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h2oskier
10-24-2006, 03:37 AM
Can someone share with me the best/easiest way to pull antifreeze in to the block. I am going to put her to bed this week. I have an '03 prostar 209 with an MCX engine. I am using "plunger style" hook up to provide water to the intake on the bottom of the hull.

If I drain the block and exhaust manifolds is antifreeze needed in the engine?

This is my first year winterizing the boat myself, and I am a little nervous for some reason.

Thanks!!

pflcjl
10-24-2006, 05:43 AM
I have a 2006 MCX and I have decided not to use antifreeze this year. I have been winterizing my own inboards for many years with antifreeze. I let the block and manifolds drain for a week or so and buttoned them back up without antifreexze. I did put the RV antifreeze in the heater but that was it. Note: the boat is located in the Northeast and is stored in an insulated but unheated garage.

JimN
10-24-2006, 08:32 AM
h20- I have said many times that I don't like the plunger style hookup. I really prefer using a plastic hose that fits onto the raw water pump and drawing the anti-freeze form a container that's large enough to hold at least 5 gallons, better if it can hold more. Keep the anti-freeze inside of the house so it's not outside air temperature and teh thermostat will stay open longer. I also like to run the motor after changing the oil to warm it to normal operating temp, let it sit to heat soak and then drain the block before bringing the anti-freeze in. After it's in the motor, I remove the block plugs (just long enough to catch a little of the anti-freeze, no longer) to make sure it's in the block. If what comes out is clear, I do it again. I would buy a case of anti-freeze- it's too cheap to worry about saving a few bucks when a motor is at stake.

pfl- Did you remove the lowest part of the hoses on the water pumps, at the rear of the exhaust manifolds and the oil cooler? I would also consider trailering the boat in case there are any pockets of water in it. Leave the plugs out and bag them, then tie them to the throttle handle so they aren't misplaced, including the hull plug(s).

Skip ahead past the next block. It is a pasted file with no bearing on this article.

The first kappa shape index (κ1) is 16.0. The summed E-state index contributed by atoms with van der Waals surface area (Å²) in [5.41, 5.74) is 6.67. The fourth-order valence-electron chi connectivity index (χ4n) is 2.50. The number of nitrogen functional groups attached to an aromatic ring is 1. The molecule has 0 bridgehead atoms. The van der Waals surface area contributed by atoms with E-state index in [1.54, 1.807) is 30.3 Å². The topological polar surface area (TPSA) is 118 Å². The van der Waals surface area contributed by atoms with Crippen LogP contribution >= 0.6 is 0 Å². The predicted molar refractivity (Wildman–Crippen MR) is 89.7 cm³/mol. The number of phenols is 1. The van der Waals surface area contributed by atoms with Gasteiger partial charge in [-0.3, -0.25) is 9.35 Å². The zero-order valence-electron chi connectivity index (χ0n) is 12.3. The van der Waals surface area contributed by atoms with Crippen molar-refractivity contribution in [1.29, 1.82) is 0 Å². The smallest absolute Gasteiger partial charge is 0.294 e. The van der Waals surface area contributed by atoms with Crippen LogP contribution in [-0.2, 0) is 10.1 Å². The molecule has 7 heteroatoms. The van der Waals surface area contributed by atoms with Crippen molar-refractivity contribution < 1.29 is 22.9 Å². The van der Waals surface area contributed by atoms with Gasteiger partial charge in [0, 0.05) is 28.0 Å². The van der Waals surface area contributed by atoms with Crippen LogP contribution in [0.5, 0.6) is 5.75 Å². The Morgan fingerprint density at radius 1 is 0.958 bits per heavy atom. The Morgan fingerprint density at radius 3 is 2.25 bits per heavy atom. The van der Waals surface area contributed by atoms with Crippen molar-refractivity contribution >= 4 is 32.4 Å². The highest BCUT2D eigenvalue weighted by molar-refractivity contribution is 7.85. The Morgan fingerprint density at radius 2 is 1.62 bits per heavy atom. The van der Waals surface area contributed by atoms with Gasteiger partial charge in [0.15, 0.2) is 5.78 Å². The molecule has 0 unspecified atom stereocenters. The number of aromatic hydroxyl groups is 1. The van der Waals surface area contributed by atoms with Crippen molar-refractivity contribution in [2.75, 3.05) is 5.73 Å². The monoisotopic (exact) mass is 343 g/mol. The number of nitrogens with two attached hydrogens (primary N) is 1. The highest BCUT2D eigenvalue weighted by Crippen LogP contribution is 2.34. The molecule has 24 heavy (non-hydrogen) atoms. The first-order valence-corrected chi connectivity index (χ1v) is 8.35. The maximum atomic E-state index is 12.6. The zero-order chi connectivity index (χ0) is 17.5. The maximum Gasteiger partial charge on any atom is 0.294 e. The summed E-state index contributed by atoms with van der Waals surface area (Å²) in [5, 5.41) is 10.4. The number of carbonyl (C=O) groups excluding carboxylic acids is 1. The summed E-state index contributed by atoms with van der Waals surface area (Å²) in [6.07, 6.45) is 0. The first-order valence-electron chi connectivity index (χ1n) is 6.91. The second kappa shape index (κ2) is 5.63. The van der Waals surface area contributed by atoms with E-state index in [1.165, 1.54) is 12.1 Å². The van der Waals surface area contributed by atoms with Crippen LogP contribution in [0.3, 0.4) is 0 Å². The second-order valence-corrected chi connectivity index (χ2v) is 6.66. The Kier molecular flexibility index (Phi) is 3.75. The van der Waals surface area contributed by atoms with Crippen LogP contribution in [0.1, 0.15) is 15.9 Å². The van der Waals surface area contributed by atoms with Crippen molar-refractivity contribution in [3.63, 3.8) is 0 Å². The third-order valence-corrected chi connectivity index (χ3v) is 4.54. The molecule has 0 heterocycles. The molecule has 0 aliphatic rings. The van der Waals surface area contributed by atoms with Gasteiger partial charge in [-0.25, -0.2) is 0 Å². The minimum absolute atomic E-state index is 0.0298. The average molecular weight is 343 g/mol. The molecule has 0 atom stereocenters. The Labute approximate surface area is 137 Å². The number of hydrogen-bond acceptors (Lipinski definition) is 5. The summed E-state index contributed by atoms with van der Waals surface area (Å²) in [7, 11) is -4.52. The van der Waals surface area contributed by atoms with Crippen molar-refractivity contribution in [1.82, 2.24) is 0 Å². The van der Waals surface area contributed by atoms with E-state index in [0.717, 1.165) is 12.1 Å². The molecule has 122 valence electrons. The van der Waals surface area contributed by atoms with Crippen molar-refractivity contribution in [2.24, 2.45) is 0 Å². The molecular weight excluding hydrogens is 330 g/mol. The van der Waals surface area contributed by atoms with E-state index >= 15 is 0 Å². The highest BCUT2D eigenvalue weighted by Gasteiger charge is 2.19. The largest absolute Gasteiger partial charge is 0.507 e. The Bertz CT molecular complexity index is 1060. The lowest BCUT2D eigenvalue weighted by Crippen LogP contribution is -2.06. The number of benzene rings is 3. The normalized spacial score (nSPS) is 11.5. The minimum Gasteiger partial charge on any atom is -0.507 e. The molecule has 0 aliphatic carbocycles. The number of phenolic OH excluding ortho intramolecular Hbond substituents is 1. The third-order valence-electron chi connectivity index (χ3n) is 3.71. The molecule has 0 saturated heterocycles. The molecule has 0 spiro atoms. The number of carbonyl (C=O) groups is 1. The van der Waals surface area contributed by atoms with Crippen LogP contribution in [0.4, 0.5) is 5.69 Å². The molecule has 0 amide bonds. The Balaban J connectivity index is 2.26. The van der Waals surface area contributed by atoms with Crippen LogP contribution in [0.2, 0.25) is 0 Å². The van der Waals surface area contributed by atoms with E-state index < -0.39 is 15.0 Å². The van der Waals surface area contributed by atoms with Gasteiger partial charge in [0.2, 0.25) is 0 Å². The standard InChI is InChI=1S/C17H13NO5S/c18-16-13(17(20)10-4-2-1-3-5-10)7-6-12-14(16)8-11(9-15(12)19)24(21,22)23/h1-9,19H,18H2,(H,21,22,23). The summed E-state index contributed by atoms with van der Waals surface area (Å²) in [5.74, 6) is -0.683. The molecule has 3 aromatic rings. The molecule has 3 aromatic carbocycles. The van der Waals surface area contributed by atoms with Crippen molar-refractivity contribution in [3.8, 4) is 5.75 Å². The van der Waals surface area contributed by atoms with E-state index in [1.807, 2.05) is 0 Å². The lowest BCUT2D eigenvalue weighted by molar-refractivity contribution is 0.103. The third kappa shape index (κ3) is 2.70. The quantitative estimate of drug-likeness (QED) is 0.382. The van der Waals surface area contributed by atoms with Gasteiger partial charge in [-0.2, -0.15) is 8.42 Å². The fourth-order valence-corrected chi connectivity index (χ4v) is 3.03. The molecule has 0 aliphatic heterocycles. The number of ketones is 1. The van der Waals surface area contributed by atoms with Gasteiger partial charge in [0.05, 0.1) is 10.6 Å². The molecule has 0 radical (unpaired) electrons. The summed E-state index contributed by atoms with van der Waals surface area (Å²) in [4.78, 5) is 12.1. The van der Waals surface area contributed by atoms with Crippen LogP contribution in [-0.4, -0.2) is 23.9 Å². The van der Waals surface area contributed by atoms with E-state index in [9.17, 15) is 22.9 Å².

etakk7
10-24-2006, 09:20 AM
I just posted a new thread in the winterization section with how I winterized. It is a little more involved, but it is a long-term solution. It took a lot of time this year, but it will save a ton of time in the future.

Evan Jones
10-24-2006, 09:29 AM
I have done my own winterization for 9 years with no antifreeze. Never a problem. Pull all the plugs and hoses and drive it around the block.

east tx skier
10-24-2006, 10:06 AM
I have done my own winterization for 9 years with no antifreeze. Never a problem. Pull all the plugs and hoses and drive it around the block.

This will be the third DIY for me with no antifreeze. After I stabilize the fuel and change the fluids, I warm it up, and fog it. The, pull all the plugs and drive it around the neighborhood for 10--15 minutes. I make sure there are a few hills on the route. Works like a charm.

bigmac
10-24-2006, 01:28 PM
I think one important aspect is to drain the block, exhaust manifold, and hoses of water before sucking the antifreeze. Another key point is to NOT rely on the engine-sucking method to winterize the heater core and keep it from freezing. That should be done separately by either pumping antifreeze through the heater core separately, or at least blowing it out with air.